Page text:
-rw-rw-r-- 1 dtucker sdss 1.8G Feb  5 15:10 rawdata.y2n.objinfo_000010.csv

     

    Note in particular, the first few "chunks" (CSV files) take about 1h15m to output, but the time increases for the later "chunks" (CSV files); e.g., rawdata.y2n.objinfo_000009.csv took 5 hours to output.

     

  2. Douglas Tucker

    And here are the timestamps for running the query on Y3_FIRSTCUT overnight (and is still running):

    bash-4.1$ ls -Flthr rawdata.y3n.objinfo*
    -rw-rw-r-- 1 dtucker sdss 2.0G Feb  4 15:25 rawdata.y3n.objinfo_000001.csv
    -rw-rw-r-- 1 dtucker sdss 2.0G Feb  4 15:37 rawdata.y3n.objinfo_000002.csv
    -rw-rw-r-- 1 dtucker sdss 2.0G Feb  4 15:50 rawdata.y3n.objinfo_000003.csv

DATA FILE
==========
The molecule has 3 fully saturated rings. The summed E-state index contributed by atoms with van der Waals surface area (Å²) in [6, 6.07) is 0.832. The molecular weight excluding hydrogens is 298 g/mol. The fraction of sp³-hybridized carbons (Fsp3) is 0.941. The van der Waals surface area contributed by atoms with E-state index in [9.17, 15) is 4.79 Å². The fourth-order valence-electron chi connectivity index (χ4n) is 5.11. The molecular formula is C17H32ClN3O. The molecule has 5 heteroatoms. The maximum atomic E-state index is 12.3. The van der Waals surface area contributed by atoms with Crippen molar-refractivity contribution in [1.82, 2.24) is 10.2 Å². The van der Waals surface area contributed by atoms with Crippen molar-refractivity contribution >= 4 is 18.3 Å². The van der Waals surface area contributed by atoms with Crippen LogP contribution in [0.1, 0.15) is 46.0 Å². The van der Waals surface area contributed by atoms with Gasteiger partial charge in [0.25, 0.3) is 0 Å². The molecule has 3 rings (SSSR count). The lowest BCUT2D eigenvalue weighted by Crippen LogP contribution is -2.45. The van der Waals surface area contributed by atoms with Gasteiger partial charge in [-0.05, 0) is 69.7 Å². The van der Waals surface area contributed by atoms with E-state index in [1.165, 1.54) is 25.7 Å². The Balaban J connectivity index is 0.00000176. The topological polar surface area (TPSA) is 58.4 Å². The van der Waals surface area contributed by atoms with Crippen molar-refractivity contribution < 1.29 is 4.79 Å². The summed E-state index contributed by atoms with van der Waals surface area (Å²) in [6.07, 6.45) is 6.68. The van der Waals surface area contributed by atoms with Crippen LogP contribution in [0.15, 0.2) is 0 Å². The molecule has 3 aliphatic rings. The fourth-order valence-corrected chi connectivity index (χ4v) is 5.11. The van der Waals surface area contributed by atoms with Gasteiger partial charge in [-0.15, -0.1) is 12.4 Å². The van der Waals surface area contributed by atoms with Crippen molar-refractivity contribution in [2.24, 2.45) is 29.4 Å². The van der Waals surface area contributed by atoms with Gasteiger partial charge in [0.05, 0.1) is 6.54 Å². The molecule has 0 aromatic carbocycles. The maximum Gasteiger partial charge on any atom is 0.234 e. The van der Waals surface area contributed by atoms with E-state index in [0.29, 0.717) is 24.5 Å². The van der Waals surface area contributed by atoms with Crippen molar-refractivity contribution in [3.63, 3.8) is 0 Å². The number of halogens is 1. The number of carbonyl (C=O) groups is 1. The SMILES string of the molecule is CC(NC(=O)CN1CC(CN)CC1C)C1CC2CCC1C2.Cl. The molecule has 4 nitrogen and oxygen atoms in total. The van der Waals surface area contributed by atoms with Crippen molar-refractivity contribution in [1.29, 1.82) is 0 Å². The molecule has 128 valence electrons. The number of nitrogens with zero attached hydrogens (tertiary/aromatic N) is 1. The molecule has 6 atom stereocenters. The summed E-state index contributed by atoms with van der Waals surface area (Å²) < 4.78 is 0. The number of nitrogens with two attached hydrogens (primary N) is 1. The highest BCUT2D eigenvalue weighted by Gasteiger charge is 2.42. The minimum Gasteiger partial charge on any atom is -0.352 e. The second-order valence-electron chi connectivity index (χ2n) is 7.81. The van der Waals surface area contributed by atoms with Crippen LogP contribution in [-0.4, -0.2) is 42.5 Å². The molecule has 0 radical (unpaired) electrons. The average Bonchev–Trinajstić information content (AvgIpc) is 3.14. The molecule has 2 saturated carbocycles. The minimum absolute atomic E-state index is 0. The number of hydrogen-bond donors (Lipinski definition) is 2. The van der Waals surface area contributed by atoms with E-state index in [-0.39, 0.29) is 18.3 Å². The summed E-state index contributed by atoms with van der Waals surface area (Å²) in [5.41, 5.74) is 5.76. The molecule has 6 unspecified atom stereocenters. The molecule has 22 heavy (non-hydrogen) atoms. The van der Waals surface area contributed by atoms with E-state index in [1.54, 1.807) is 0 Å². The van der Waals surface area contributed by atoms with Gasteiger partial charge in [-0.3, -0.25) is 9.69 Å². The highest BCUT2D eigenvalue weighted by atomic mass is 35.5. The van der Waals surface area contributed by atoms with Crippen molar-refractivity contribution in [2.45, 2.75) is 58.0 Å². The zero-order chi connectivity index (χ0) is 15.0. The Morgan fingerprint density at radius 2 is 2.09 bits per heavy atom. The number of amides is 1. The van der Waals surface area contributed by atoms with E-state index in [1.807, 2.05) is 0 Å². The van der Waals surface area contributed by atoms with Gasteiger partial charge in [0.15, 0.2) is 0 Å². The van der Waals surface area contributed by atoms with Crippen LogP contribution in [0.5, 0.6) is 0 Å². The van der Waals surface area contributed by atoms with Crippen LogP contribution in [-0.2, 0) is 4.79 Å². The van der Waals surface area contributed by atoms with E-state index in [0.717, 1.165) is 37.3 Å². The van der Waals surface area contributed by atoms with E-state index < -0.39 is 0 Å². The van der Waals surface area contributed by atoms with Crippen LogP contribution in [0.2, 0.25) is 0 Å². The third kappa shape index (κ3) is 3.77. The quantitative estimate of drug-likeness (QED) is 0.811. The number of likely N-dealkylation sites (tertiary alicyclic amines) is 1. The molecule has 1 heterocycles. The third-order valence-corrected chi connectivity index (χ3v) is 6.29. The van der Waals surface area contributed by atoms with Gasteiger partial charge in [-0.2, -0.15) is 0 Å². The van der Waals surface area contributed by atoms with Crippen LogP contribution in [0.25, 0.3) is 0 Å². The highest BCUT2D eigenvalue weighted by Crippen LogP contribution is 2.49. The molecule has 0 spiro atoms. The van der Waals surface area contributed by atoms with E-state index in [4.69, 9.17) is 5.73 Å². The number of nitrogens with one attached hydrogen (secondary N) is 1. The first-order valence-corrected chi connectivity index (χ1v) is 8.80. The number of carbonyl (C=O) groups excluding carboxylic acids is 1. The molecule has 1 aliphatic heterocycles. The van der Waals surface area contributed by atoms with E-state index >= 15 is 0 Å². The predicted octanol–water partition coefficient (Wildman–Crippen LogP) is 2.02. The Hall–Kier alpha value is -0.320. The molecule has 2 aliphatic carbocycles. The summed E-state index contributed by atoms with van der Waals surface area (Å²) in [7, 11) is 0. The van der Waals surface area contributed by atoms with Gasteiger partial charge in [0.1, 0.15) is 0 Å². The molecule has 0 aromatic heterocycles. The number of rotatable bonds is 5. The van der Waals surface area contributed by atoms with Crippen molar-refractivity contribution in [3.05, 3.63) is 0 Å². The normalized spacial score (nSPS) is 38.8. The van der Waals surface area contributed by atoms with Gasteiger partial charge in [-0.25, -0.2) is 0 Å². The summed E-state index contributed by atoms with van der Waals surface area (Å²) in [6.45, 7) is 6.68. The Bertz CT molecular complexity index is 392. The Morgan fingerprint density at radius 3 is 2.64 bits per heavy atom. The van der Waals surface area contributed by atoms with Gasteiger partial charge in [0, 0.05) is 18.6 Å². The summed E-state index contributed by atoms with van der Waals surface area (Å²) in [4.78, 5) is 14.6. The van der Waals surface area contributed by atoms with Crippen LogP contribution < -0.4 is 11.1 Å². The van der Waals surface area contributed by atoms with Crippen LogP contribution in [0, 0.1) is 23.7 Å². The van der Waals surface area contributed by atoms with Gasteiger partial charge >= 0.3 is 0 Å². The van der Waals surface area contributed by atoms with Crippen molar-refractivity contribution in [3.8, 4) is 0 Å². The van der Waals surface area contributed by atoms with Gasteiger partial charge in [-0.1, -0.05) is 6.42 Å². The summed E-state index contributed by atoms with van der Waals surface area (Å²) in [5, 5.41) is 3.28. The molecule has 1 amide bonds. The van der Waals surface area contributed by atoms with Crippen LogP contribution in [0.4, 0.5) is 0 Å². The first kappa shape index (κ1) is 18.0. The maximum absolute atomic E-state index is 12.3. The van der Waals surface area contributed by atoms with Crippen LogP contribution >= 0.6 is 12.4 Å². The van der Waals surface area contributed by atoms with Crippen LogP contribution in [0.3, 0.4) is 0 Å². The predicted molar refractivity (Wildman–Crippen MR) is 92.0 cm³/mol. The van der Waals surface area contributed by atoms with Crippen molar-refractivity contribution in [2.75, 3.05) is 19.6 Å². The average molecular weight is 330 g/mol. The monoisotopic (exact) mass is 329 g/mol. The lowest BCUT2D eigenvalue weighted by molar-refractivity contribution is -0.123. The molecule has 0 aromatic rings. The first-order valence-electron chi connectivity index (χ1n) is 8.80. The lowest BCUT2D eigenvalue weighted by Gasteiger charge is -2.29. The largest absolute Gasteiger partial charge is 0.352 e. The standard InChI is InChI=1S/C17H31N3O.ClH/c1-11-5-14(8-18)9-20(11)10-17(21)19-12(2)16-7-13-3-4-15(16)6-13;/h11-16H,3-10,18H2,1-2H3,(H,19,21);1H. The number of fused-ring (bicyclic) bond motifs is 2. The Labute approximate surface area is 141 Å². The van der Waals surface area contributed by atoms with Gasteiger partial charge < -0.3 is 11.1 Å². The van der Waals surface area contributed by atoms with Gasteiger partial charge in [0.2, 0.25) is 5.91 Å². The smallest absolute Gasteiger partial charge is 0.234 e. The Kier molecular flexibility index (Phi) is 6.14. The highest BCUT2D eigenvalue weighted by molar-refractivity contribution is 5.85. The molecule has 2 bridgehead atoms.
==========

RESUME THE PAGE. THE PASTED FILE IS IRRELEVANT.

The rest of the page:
-rw-rw-r-- 1 dtucker sdss 2.0G Feb  4 16:03 rawdata.y3n.objinfo_000004.csv
    -rw-rw-r-- 1 dtucker sdss 2.0G Feb  4 16:16 rawdata.y3n.objinfo_000005.csv
    -rw-rw-r-- 1 dtucker sdss 2.0G Feb  4 16:31 rawdata.y3n.objinfo_000006.csv
    -rw-rw-r-- 1 dtucker sdss 2.0G Feb  4 16:47 rawdata.y3n.objinfo_000007.csv
    -rw-rw-r-- 1 dtucker sdss 2.0G Feb  4 17:03 rawdata.y3n.objinfo_000008.csv
    -rw-rw-r-- 1 dtucker sdss 2.0G Feb  4 17:26 rawdata.y3n.objinfo_000009.csv
    -rw-rw-r-- 1 dtucker sdss 1.8G Feb  5 13:08 rawdata.y3n.objinfo_000010.csv

     

    That last file has been dribbling across for 22 hours!  The same query a few days ago took only 7 hours to run and download all the files (if the output is the same as a few days ago, there should be 11 files in total, so I am waiting for one more file beyond rawdata.y3n.objinfo_000010.csv).

     

  3. David Gerdes

    I would think that the time for a complex query to complete is driven by database latency, not by the output file format. Just guessing though. For what it's worth I'm fond of the query_to_pandas() method, followed by to_csv() if I want to save the dataframe to a file.